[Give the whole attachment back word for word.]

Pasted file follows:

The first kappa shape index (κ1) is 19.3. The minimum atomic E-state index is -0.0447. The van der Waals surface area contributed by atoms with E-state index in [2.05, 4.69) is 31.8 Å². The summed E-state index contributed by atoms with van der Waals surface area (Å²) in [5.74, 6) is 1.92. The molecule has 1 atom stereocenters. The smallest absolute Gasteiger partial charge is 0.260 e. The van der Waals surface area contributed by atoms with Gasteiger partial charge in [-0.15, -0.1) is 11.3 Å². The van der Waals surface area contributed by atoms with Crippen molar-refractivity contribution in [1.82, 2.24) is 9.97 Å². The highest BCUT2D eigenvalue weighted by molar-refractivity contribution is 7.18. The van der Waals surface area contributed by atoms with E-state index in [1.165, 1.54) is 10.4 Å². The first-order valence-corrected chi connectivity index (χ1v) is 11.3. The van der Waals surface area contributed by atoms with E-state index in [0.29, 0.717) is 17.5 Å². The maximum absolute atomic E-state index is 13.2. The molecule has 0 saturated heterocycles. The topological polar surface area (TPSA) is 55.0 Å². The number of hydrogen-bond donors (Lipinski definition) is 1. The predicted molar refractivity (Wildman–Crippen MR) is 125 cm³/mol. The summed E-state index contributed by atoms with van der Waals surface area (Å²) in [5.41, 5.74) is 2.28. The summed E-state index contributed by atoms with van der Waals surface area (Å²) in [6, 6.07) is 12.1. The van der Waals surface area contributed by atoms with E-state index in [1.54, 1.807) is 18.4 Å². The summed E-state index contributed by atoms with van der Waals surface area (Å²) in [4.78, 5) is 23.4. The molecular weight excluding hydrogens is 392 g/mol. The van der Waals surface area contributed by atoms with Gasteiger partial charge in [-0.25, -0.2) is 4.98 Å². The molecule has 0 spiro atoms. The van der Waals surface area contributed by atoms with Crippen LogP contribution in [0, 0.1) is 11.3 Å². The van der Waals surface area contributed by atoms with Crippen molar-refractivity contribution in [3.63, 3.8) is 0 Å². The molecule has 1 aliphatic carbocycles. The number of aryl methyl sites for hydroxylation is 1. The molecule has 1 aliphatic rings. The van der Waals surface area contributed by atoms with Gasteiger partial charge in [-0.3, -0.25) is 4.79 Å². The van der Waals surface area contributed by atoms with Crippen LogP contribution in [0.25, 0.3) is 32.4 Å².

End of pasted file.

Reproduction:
The first kappa shape index (κ1) is 19.3. The minimum atomic E-state index is -0.0447. The van der Waals surface area contributed by atoms with E-state index in [2.05, 4.69) is 31.8 Å². The summed E-state index contributed by atoms with van der Waals surface area (Å²) in [5.74, 6) is 1.92. The molecule has 1 atom stereocenters. The smallest absolute Gasteiger partial charge is 0.260 e. The van der Waals surface area contributed by atoms with Gasteiger partial charge in [-0.15, -0.1) is 11.3 Å². The van der Waals surface area contributed by atoms with Crippen molar-refractivity contribution in [1.82, 2.24) is 9.97 Å². The highest BCUT2D eigenvalue weighted by molar-refractivity contribution is 7.18. The van der Waals surface area contributed by atoms with E-state index in [1.165, 1.54) is 10.4 Å². The first-order valence-corrected chi connectivity index (χ1v) is 11.3. The van der Waals surface area contributed by atoms with E-state index in [0.29, 0.717) is 17.5 Å². The maximum absolute atomic E-state index is 13.2. The molecule has 0 saturated heterocycles. The topological polar surface area (TPSA) is 55.0 Å². The number of hydrogen-bond donors (Lipinski definition) is 1. The predicted molar refractivity (Wildman–Crippen MR) is 125 cm³/mol. The summed E-state index contributed by atoms with van der Waals surface area (Å²) in [5.41, 5.74) is 2.28. The summed E-state index contributed by atoms with van der Waals surface area (Å²) in [6, 6.07) is 12.1. The van der Waals surface area contributed by atoms with E-state index in [1.54, 1.807) is 18.4 Å². The summed E-state index contributed by atoms with van der Waals surface area (Å²) in [4.78, 5) is 23.4. The molecular weight excluding hydrogens is 392 g/mol. The van der Waals surface area contributed by atoms with Gasteiger partial charge in [-0.25, -0.2) is 4.98 Å². The molecule has 0 spiro atoms. The van der Waals surface area contributed by atoms with Crippen LogP contribution in [0, 0.1) is 11.3 Å². The van der Waals surface area contributed by atoms with Crippen molar-refractivity contribution in [3.63, 3.8) is 0 Å². The molecule has 1 aliphatic carbocycles. The number of aryl methyl sites for hydroxylation is 1. The molecule has 1 aliphatic rings. The van der Waals surface area contributed by atoms with Gasteiger partial charge in [-0.3, -0.25) is 4.79 Å². The van der Waals surface area contributed by atoms with Crippen LogP contribution in [0.25, 0.3) is 32.4 Å².